Brain Debugger is still very early-process. The idea is a wearable which records the wearer's voice, does some basic processing, and then throws away the original data. It only keeps information on the number of words spoken, and the rate of speech when speaking. Rate of speech can be used to identify "pressured speech"- a common symptom of manic or hypomanic states, and "psychomotor retardation"- a common symptom of depression. The overall ammount of speech can also serve as a proxy for sociability, a marker which for many people with bipolar increases during manic or hypomanic states, and decreases during depressive states.
Privacy is, of course, a serious issue in this work. To maintain the privacy of those around the wearer, our current design plan involves using a contact microphone worn on the neck, much like those used by early pilots and for military purposes. This should limit noise, while still providing a useful signal. The privacy of the wearer is maintained by the fact that no data ever leaves the possession of the wearer. Ideally, we would do speech recognition on the device in real time.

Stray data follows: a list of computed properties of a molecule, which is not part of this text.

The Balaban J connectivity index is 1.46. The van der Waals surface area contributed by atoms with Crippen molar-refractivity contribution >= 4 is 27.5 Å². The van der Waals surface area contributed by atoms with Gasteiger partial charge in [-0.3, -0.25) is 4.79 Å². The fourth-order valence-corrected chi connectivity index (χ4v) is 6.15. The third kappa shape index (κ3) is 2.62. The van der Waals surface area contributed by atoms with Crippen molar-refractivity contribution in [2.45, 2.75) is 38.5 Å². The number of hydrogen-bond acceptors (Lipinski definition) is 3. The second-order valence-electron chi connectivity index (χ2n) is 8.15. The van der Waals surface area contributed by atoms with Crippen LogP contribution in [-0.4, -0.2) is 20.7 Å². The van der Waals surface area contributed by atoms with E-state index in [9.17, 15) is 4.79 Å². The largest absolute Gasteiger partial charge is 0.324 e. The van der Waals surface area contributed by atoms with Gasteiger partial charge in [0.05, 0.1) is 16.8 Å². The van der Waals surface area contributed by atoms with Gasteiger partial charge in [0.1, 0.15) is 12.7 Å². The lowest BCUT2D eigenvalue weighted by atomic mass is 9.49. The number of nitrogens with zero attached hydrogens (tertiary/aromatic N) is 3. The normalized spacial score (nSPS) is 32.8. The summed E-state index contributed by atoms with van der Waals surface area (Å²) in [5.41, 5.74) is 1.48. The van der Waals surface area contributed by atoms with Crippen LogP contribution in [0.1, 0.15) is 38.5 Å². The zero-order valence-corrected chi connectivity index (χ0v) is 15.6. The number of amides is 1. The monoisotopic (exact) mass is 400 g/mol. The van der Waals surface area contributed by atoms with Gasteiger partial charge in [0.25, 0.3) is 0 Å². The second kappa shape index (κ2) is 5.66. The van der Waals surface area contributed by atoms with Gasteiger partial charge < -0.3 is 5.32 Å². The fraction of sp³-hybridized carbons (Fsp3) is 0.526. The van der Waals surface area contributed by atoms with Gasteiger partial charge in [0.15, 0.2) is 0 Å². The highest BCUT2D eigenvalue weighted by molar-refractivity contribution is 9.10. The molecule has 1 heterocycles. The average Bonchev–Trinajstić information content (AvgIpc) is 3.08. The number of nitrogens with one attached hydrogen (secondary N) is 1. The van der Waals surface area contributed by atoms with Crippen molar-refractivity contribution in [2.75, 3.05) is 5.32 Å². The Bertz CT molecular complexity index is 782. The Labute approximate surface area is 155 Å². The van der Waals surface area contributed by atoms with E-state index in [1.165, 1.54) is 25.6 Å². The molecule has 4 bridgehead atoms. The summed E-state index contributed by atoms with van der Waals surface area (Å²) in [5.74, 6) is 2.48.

This work also takes an unusual approach to treating mental illness. While other applications for monitoring bipolar disorder using voice exist, they are rarely created using a co-design process, and focus on providing data to a clinician or researcher, rather than the user themselves. I find this approach to be somewhat patronizing, and to treat people living with a mental illness as less than fully adult.
As someone with bipolar, I am interested in working on this wearable largely because I will personally benefit from it. Having access to an objective metric of my own mood state would help me orient myself, understand when to second-guess myself, when I'll be most creative, and when I'll be less productive, identify patterns in those moods, and plan for them.
I never intend to bring this device to large-scale clinical trials. I believe that, in the aggregate, it will not be helpful for most people. However, I belive that it may be helpful for some people, and thus intend to open-source all code and hardware designs.
It would ideally interface with both a tool for the wearer to understand what trends the device has noticed, and a SAD lamp, because light exposure can have an impact on bipolar cycles.